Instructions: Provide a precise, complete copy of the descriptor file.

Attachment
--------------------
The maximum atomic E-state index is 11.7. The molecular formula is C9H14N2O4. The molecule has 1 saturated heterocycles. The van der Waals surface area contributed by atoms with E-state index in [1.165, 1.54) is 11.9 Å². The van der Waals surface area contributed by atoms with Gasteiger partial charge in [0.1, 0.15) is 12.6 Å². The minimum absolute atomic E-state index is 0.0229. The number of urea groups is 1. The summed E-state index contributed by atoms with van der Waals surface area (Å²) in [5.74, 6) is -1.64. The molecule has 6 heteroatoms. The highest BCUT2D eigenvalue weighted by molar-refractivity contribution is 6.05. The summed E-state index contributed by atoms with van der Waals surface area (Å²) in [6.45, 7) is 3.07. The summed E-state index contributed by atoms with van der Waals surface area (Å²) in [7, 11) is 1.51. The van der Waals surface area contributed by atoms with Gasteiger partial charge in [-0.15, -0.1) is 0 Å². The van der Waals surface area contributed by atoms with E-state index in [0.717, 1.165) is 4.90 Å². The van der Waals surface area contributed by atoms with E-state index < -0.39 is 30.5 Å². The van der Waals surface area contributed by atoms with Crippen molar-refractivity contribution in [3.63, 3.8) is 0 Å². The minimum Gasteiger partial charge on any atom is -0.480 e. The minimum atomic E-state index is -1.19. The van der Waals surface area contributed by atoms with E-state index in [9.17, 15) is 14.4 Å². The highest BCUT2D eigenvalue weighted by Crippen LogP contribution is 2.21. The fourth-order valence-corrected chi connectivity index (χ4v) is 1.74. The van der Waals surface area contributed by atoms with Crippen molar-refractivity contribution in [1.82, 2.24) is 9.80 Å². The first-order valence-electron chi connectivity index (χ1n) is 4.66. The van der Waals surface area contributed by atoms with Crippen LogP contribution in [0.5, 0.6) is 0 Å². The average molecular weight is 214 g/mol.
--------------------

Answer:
The maximum atomic E-state index is 11.7. The molecular formula is C9H14N2O4. The molecule has 1 saturated heterocycles. The van der Waals surface area contributed by atoms with E-state index in [1.165, 1.54) is 11.9 Å². The van der Waals surface area contributed by atoms with Gasteiger partial charge in [0.1, 0.15) is 12.6 Å². The minimum absolute atomic E-state index is 0.0229. The number of urea groups is 1. The summed E-state index contributed by atoms with van der Waals surface area (Å²) in [5.74, 6) is -1.64. The molecule has 6 heteroatoms. The highest BCUT2D eigenvalue weighted by molar-refractivity contribution is 6.05. The summed E-state index contributed by atoms with van der Waals surface area (Å²) in [6.45, 7) is 3.07. The summed E-state index contributed by atoms with van der Waals surface area (Å²) in [7, 11) is 1.51. The van der Waals surface area contributed by atoms with Gasteiger partial charge in [-0.15, -0.1) is 0 Å². The van der Waals surface area contributed by atoms with E-state index in [0.717, 1.165) is 4.90 Å². The van der Waals surface area contributed by atoms with E-state index < -0.39 is 30.5 Å². The van der Waals surface area contributed by atoms with Crippen molar-refractivity contribution in [3.63, 3.8) is 0 Å². The minimum Gasteiger partial charge on any atom is -0.480 e. The minimum atomic E-state index is -1.19. The van der Waals surface area contributed by atoms with E-state index in [9.17, 15) is 14.4 Å². The highest BCUT2D eigenvalue weighted by Crippen LogP contribution is 2.21. The fourth-order valence-corrected chi connectivity index (χ4v) is 1.74. The van der Waals surface area contributed by atoms with Crippen molar-refractivity contribution in [1.82, 2.24) is 9.80 Å². The first-order valence-electron chi connectivity index (χ1n) is 4.66. The van der Waals surface area contributed by atoms with Crippen LogP contribution in [0.5, 0.6) is 0 Å². The average molecular weight is 214 g/mol.